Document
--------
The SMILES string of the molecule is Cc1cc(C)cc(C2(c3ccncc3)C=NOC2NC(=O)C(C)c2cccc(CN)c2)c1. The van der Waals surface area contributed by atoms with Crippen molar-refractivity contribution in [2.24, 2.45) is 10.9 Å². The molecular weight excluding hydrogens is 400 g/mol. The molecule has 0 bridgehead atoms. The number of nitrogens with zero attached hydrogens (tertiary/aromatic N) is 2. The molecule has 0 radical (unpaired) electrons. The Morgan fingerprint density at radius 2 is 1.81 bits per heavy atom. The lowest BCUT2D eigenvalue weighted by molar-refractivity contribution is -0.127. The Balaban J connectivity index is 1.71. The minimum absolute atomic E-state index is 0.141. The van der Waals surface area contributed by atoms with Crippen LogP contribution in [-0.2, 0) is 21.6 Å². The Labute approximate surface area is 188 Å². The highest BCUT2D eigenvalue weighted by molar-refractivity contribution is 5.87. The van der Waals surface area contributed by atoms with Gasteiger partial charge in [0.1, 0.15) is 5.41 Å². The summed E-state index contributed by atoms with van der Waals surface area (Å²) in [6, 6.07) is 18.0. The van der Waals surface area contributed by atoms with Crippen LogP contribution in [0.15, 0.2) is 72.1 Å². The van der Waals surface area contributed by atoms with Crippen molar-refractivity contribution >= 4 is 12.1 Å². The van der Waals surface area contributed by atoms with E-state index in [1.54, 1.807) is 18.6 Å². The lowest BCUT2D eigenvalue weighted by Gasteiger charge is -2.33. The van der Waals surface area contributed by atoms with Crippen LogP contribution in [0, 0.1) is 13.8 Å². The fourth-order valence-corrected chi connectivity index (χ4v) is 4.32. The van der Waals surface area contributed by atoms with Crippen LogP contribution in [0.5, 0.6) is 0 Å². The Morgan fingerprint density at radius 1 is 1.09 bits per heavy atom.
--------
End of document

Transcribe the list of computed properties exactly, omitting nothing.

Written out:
The SMILES string of the molecule is Cc1cc(C)cc(C2(c3ccncc3)C=NOC2NC(=O)C(C)c2cccc(CN)c2)c1. The van der Waals surface area contributed by atoms with Crippen molar-refractivity contribution in [2.24, 2.45) is 10.9 Å². The molecular weight excluding hydrogens is 400 g/mol. The molecule has 0 bridgehead atoms. The number of nitrogens with zero attached hydrogens (tertiary/aromatic N) is 2. The molecule has 0 radical (unpaired) electrons. The Morgan fingerprint density at radius 2 is 1.81 bits per heavy atom. The lowest BCUT2D eigenvalue weighted by molar-refractivity contribution is -0.127. The Balaban J connectivity index is 1.71. The minimum absolute atomic E-state index is 0.141. The van der Waals surface area contributed by atoms with Crippen LogP contribution in [-0.2, 0) is 21.6 Å². The Labute approximate surface area is 188 Å². The highest BCUT2D eigenvalue weighted by molar-refractivity contribution is 5.87. The van der Waals surface area contributed by atoms with Gasteiger partial charge in [0.1, 0.15) is 5.41 Å². The summed E-state index contributed by atoms with van der Waals surface area (Å²) in [6, 6.07) is 18.0. The van der Waals surface area contributed by atoms with Crippen LogP contribution in [0.15, 0.2) is 72.1 Å². The van der Waals surface area contributed by atoms with Crippen molar-refractivity contribution >= 4 is 12.1 Å². The van der Waals surface area contributed by atoms with E-state index in [1.54, 1.807) is 18.6 Å². The lowest BCUT2D eigenvalue weighted by Gasteiger charge is -2.33. The van der Waals surface area contributed by atoms with Crippen LogP contribution in [0, 0.1) is 13.8 Å². The fourth-order valence-corrected chi connectivity index (χ4v) is 4.32. The van der Waals surface area contributed by atoms with Crippen LogP contribution in [0.5, 0.6) is 0 Å². The Morgan fingerprint density at radius 1 is 1.09 bits per heavy atom.